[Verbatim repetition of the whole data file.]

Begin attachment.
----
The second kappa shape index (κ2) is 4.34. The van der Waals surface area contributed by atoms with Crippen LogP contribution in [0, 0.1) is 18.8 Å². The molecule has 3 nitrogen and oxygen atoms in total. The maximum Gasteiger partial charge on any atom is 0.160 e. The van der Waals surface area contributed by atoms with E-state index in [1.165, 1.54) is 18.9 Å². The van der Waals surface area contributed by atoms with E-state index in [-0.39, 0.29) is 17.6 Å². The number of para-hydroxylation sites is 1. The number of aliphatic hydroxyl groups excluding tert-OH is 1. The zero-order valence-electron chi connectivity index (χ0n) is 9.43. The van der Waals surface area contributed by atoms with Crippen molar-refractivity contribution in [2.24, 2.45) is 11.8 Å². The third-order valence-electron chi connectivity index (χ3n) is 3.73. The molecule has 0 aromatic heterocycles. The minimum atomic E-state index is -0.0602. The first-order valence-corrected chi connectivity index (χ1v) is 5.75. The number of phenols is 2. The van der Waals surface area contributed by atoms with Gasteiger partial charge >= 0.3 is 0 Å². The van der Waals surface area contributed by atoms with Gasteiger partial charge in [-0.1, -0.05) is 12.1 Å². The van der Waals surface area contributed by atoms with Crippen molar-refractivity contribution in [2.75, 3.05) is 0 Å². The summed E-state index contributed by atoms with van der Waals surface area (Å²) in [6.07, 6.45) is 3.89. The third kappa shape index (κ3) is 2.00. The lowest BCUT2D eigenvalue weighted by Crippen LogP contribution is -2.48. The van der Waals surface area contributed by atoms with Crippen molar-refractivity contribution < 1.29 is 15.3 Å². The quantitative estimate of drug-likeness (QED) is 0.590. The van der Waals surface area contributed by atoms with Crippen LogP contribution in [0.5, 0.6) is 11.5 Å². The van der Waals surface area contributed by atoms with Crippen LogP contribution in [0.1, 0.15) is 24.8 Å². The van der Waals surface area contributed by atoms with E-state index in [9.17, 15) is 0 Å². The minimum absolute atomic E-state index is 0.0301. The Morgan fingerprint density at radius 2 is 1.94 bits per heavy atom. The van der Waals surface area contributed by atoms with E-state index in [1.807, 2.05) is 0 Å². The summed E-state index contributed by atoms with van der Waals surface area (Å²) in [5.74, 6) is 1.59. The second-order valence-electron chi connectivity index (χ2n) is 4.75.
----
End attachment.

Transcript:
The second kappa shape index (κ2) is 4.34. The van der Waals surface area contributed by atoms with Crippen LogP contribution in [0, 0.1) is 18.8 Å². The molecule has 3 nitrogen and oxygen atoms in total. The maximum Gasteiger partial charge on any atom is 0.160 e. The van der Waals surface area contributed by atoms with E-state index in [1.165, 1.54) is 18.9 Å². The van der Waals surface area contributed by atoms with E-state index in [-0.39, 0.29) is 17.6 Å². The number of para-hydroxylation sites is 1. The number of aliphatic hydroxyl groups excluding tert-OH is 1. The zero-order valence-electron chi connectivity index (χ0n) is 9.43. The van der Waals surface area contributed by atoms with Crippen molar-refractivity contribution in [2.24, 2.45) is 11.8 Å². The third-order valence-electron chi connectivity index (χ3n) is 3.73. The molecule has 0 aromatic heterocycles. The minimum atomic E-state index is -0.0602. The first-order valence-corrected chi connectivity index (χ1v) is 5.75. The number of phenols is 2. The van der Waals surface area contributed by atoms with Gasteiger partial charge >= 0.3 is 0 Å². The van der Waals surface area contributed by atoms with Gasteiger partial charge in [-0.1, -0.05) is 12.1 Å². The van der Waals surface area contributed by atoms with Crippen molar-refractivity contribution in [2.75, 3.05) is 0 Å². The summed E-state index contributed by atoms with van der Waals surface area (Å²) in [6.07, 6.45) is 3.89. The third kappa shape index (κ3) is 2.00. The lowest BCUT2D eigenvalue weighted by Crippen LogP contribution is -2.48. The van der Waals surface area contributed by atoms with Crippen molar-refractivity contribution < 1.29 is 15.3 Å². The quantitative estimate of drug-likeness (QED) is 0.590. The van der Waals surface area contributed by atoms with Crippen LogP contribution in [0.5, 0.6) is 11.5 Å². The van der Waals surface area contributed by atoms with Crippen LogP contribution in [0.1, 0.15) is 24.8 Å². The van der Waals surface area contributed by atoms with E-state index in [9.17, 15) is 0 Å². The minimum absolute atomic E-state index is 0.0301. The Morgan fingerprint density at radius 2 is 1.94 bits per heavy atom. The van der Waals surface area contributed by atoms with E-state index in [1.807, 2.05) is 0 Å². The summed E-state index contributed by atoms with van der Waals surface area (Å²) in [5.74, 6) is 1.59. The second-order valence-electron chi connectivity index (χ2n) is 4.75.